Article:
Review Category : Health

Donations for New Bath Help Teen with Painful Skin Disorder

WABC-TV(NEW YORK) — John Hudson has spent 14 years of his life in agonizing pain because of a rare skin disease, but now he’s thanking the community for a life-changing gift.

John’s cousin posted a video online last week to promote a fundraiser to get John a $6,000 oxygenated bathtub and a new bathroom. The special bath would help his skin heal and be more comfortable for John, who is constantly on painkillers for his skin condition known as epidermolysis bullosa, or EB.

“It’s hard, you know, sometimes my skin rips,” John, from Staten Island, New York, said to ABC affiliate WABC-TV.

The internet raised more than double the $40,000 requested for the bathroom project in just six days.
“Words cannot describe how thankful we are,” John said to WABC-TV.

His mom Faye Dilgen, who is also a marathon runner, said she is running the New York Half Marathon to raise money and to raise awareness for EB.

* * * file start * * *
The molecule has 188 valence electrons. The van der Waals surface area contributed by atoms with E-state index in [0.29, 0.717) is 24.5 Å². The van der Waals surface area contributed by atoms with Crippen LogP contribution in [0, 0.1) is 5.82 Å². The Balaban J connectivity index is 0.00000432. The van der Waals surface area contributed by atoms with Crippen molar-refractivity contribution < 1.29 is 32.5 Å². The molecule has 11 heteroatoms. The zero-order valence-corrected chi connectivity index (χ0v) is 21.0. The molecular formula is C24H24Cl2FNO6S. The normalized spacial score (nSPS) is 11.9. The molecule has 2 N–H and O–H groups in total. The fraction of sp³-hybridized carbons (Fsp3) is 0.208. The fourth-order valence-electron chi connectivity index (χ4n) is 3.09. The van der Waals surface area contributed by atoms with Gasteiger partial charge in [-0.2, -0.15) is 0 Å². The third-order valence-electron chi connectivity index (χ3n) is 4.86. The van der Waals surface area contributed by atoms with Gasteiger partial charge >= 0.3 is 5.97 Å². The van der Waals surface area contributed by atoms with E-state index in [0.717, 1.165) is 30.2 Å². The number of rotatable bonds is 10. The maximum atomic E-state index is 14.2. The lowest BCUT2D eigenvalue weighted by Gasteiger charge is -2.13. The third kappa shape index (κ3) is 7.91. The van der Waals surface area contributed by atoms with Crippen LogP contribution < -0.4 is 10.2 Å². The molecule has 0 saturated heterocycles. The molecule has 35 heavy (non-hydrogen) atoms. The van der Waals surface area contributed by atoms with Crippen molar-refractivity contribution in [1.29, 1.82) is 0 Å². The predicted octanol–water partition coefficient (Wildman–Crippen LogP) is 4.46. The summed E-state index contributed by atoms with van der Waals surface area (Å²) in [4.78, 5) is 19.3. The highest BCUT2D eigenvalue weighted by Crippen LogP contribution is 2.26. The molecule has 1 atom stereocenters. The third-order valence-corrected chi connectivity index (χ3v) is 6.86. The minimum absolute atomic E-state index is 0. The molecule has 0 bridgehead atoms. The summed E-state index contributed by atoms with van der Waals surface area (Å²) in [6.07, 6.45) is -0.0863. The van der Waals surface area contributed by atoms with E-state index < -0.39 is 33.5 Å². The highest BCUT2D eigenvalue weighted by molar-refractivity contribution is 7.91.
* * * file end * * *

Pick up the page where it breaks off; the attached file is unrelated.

“John’s bathroom is in the basement, it’s hard to get to, he’s outgrown it, there isn’t enough room for the nurses to maneuver,” she said to WABC-TV. “We’re trying to put the tub against the wall so the nurses can get to three sides of the tub, which right now they can’t do.”

According to WABC-TV, the bath will be installed soon, after contractors build a new bathroom on the first floor of his home.

Copyright © 2017, ABC Radio. All rights reserved.

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New Health Guidelines for Your Heart

iStock/Thinkstock(NEW YORK) — The nation’s top group of heart doctors is offering new guidance on when and how frequently Americans should eat meals and snacks in order to control their weight and preserve or improve their heart health.

Based on a review of dozens of studies, the team of American Heart Association doctors behind the report was able to make a number of suggestions and observations, including:

1) Don’t skip breakfast: Daily breakfast consumption has been linked to better glucose metabolism and insulin levels.

2) Alternate-day fasting and periodic fasting may be effective for weight loss: More evidence is needed to determine whether this weight stays off in the long term.

3) Size of meals doesn’t seem to matter: It doesn’t seem to matter for weight loss or heart health whether you eat a few large meals or several smaller meals throughout the day, as long as the amount of calories remains the same.